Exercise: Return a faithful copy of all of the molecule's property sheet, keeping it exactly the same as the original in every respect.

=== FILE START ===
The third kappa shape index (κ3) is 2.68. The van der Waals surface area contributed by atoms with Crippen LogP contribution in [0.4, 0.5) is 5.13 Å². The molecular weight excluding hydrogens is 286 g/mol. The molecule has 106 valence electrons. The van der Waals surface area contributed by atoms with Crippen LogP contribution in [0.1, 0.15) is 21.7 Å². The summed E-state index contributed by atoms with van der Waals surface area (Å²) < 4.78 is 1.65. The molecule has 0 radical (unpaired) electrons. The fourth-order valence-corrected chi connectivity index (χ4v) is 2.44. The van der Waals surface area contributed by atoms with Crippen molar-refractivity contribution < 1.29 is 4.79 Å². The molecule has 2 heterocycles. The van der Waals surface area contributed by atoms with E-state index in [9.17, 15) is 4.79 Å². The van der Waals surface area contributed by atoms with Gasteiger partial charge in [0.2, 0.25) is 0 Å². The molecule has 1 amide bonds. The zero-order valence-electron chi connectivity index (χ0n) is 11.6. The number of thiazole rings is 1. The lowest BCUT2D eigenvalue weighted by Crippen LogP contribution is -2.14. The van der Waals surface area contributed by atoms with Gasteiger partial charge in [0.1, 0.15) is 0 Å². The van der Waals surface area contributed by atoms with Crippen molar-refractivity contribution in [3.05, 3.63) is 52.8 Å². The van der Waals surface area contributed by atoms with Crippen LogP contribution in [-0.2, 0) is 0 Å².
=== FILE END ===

The third kappa shape index (κ3) is 2.68. The van der Waals surface area contributed by atoms with Crippen LogP contribution in [0.4, 0.5) is 5.13 Å². The molecular weight excluding hydrogens is 286 g/mol. The molecule has 106 valence electrons. The van der Waals surface area contributed by atoms with Crippen LogP contribution in [0.1, 0.15) is 21.7 Å². The summed E-state index contributed by atoms with van der Waals surface area (Å²) < 4.78 is 1.65. The molecule has 0 radical (unpaired) electrons. The fourth-order valence-corrected chi connectivity index (χ4v) is 2.44. The van der Waals surface area contributed by atoms with Crippen molar-refractivity contribution < 1.29 is 4.79 Å². The molecule has 2 heterocycles. The van der Waals surface area contributed by atoms with E-state index in [9.17, 15) is 4.79 Å². The van der Waals surface area contributed by atoms with Gasteiger partial charge in [0.2, 0.25) is 0 Å². The molecule has 1 amide bonds. The zero-order valence-electron chi connectivity index (χ0n) is 11.6. The number of thiazole rings is 1. The lowest BCUT2D eigenvalue weighted by Crippen LogP contribution is -2.14. The van der Waals surface area contributed by atoms with Gasteiger partial charge in [0.1, 0.15) is 0 Å². The van der Waals surface area contributed by atoms with Crippen molar-refractivity contribution in [3.05, 3.63) is 52.8 Å². The van der Waals surface area contributed by atoms with Crippen LogP contribution in [-0.2, 0) is 0 Å².